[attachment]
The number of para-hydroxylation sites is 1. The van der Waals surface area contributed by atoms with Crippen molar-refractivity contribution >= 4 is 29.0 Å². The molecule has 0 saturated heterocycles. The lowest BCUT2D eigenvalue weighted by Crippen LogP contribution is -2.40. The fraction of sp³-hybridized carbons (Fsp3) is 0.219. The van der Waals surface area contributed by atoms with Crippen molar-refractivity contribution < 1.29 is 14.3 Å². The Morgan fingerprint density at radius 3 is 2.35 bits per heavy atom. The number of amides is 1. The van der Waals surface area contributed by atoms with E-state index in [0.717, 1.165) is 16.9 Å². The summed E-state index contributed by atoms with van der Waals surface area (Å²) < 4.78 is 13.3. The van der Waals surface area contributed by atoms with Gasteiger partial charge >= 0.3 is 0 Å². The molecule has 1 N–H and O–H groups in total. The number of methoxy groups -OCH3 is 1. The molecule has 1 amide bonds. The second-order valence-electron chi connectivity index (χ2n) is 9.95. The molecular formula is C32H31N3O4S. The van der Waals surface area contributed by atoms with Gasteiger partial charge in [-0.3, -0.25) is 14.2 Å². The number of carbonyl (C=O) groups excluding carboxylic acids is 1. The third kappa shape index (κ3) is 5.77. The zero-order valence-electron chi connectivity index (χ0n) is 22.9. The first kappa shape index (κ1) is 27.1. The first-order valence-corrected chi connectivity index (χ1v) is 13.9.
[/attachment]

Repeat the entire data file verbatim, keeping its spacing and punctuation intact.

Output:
The number of para-hydroxylation sites is 1. The van der Waals surface area contributed by atoms with Crippen molar-refractivity contribution >= 4 is 29.0 Å². The molecule has 0 saturated heterocycles. The lowest BCUT2D eigenvalue weighted by Crippen LogP contribution is -2.40. The fraction of sp³-hybridized carbons (Fsp3) is 0.219. The van der Waals surface area contributed by atoms with Crippen molar-refractivity contribution < 1.29 is 14.3 Å². The Morgan fingerprint density at radius 3 is 2.35 bits per heavy atom. The number of amides is 1. The van der Waals surface area contributed by atoms with E-state index in [0.717, 1.165) is 16.9 Å². The summed E-state index contributed by atoms with van der Waals surface area (Å²) < 4.78 is 13.3. The van der Waals surface area contributed by atoms with Gasteiger partial charge >= 0.3 is 0 Å². The molecule has 1 N–H and O–H groups in total. The number of methoxy groups -OCH3 is 1. The molecule has 1 amide bonds. The second-order valence-electron chi connectivity index (χ2n) is 9.95. The molecular formula is C32H31N3O4S. The van der Waals surface area contributed by atoms with Gasteiger partial charge in [-0.3, -0.25) is 14.2 Å². The number of carbonyl (C=O) groups excluding carboxylic acids is 1. The third kappa shape index (κ3) is 5.77. The zero-order valence-electron chi connectivity index (χ0n) is 22.9. The first kappa shape index (κ1) is 27.1. The first-order valence-corrected chi connectivity index (χ1v) is 13.9.